PETALING JAYA: PKR’s Wong Chen has dismissed Abdul Rahman Dahlan’s claim that 1Malaysia Development Berhad’s (1MDB) participation in the independent power plant (IPP) industry helped keep electricity prices low, pointing to the coming electricity tariff revision.
Speaking to FMT, the Kelana Jaya MP responded to Rahman’s remarks on 1MDB’s alleged role in reforming the IPP industry.
The minister in the Prime Minister’s Department had recently said that when 1MDB entered the IPP business, it always put in the lowest bid for every new or renewed power purchase agreement (PPA), and this pushed down the PPA prices for other bidders.
He added that the savings arising from the fairer PPA rates to Tenaga Nasional Berhad (TNB) and Petronas gas subsidies – estimated to be RM200 billion over the next 20 years – went back to projects and welfare that benefited the people while still keeping electricity prices low for everyone.
“Rahman can talk all he wants about how 1MDB lowered electricity prices.
“If his claim is true, why then is the government deferring the electricity tariff revision announcement to January 2018?” asked Wong.
On Sunday, The Star Online reported that the next electricity tariff revision for Peninsular Malaysia would be in January next year, after a previous agreement to maintain the current power tariff rebate of 1.52 sen/kWh from July 1 to Dec 30 this year.
“This is his typical bluster with no substance. He should provide exactly how much savings were made from lower electricity rates because of 1MDB,” said Wong.
He said this amount of savings should be compared with the almost RM18 billion allegedly stolen from 1MDB, as claimed by the United States Department of Justice (DoJ) in its civil suits.
Wong also took aim at the “reform of the IPP industry”, saying Putrajaya didn’t have the political will to actually reform the industry.
“Real reforms will mean total transparency of the contract terms, regulating profit margins and also having reasonable reserve margins,” he said, adding that the government wasn’t committed to any of these.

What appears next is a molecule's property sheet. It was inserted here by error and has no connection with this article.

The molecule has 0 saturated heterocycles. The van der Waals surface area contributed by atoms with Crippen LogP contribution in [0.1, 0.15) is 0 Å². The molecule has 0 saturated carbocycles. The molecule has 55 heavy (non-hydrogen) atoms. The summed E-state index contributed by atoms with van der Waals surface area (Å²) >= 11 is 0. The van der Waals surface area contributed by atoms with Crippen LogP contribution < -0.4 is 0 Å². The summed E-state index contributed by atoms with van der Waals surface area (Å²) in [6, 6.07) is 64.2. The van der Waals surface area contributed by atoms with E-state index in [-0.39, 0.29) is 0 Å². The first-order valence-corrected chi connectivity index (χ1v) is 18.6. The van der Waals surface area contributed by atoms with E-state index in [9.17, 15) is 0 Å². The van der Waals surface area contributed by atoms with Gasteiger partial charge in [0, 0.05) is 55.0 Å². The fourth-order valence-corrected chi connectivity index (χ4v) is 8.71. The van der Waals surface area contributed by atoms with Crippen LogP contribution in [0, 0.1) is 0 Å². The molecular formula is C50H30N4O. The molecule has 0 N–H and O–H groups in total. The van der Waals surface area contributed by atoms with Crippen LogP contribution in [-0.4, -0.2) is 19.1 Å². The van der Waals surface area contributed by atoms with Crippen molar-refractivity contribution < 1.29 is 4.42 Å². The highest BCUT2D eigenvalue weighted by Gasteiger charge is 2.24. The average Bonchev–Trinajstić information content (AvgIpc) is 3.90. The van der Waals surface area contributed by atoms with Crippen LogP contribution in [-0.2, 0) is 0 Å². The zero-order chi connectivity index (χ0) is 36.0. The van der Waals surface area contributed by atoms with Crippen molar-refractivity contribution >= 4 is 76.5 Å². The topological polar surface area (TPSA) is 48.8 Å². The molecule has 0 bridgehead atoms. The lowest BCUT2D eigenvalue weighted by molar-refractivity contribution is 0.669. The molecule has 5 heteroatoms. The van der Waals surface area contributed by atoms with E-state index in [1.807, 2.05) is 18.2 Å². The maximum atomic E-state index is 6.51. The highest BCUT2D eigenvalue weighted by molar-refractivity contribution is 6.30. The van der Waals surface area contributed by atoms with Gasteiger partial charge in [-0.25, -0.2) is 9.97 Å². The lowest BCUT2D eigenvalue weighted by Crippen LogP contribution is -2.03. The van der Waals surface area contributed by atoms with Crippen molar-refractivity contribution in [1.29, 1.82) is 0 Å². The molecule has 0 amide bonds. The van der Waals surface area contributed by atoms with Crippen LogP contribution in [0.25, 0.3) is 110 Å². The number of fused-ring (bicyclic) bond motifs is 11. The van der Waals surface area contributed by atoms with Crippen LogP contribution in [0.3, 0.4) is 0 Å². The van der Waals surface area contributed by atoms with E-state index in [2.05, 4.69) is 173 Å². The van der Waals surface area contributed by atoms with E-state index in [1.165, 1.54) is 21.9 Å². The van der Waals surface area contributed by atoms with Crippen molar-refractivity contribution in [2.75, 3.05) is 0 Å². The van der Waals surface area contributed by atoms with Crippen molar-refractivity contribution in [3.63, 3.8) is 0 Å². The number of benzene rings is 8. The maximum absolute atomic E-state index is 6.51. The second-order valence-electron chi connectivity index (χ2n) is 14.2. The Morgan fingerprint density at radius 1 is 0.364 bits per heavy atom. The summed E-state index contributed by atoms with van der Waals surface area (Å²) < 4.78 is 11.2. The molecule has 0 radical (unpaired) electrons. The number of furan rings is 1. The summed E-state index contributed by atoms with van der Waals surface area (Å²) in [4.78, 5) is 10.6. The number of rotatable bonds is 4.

Wong had previously demanded that TNB announce the new electricity tariffs after the Energy Commission announced a new system that would increase the tariffs.
He said only TNB and the commission had data from the PPA on the cost of power generation from IPPs and that only by disclosing this information could the public judge if any increase in tariff was fair or not.
Investing in Edra ‘contrary’ to national security interests
Wong also delved into the issue of Edra Power Holdings Sdn Bhd’s initial public offering (IPO). His fellow PKR colleague Rafizi Ramli had called for investors to boycott it.
Rafizi had said institutional investors such as the Employees Provident Fund (EPF), Tabung Haji and Retirement Fund Incorporated (KWAP) should stay away from the IPO to avoid having public funds ensnared for a second time in the 1MDB controversy.
Rahman labelled Rafizi’s call as “economic sabotage”, but Wong disputed this, saying it was an “acceptable caution” due to the IPO’s connection to the 1MDB issue.
He also pointed out that Edra is no longer owned by the Malaysian government but by China, and that investing in Edra is actually contrary to national security interests.
Edra, the former holding company of 1MDB’s energy assets, was sold to China General Nuclear Power Corporation (CGNPC), an independent power producer, for RM9.83 billion in 2015 as part of a “rationalisation effort” to reduce the debts of the sovereign investment fund.
“This investment will be a tacit approval of the idea that foreign countries should be allowed to control our national power supply.”
Wong added that there was nothing wrong with Rafizi’s call for caution on the Edra IPO as the “whole market” knew that institutions such as EPF, Tabung Haji and KWAP are subject to political pressure.
“In view of the history of poor investments and loans to 1MDB, and also Felda Global Ventures (FGV), these institutions must now grow some backbone and resist political pressure.”
Wong added that all government-linked investment companies which wanted to invest in Edra must first explain to the public why they intend to invest in a China-controlled company.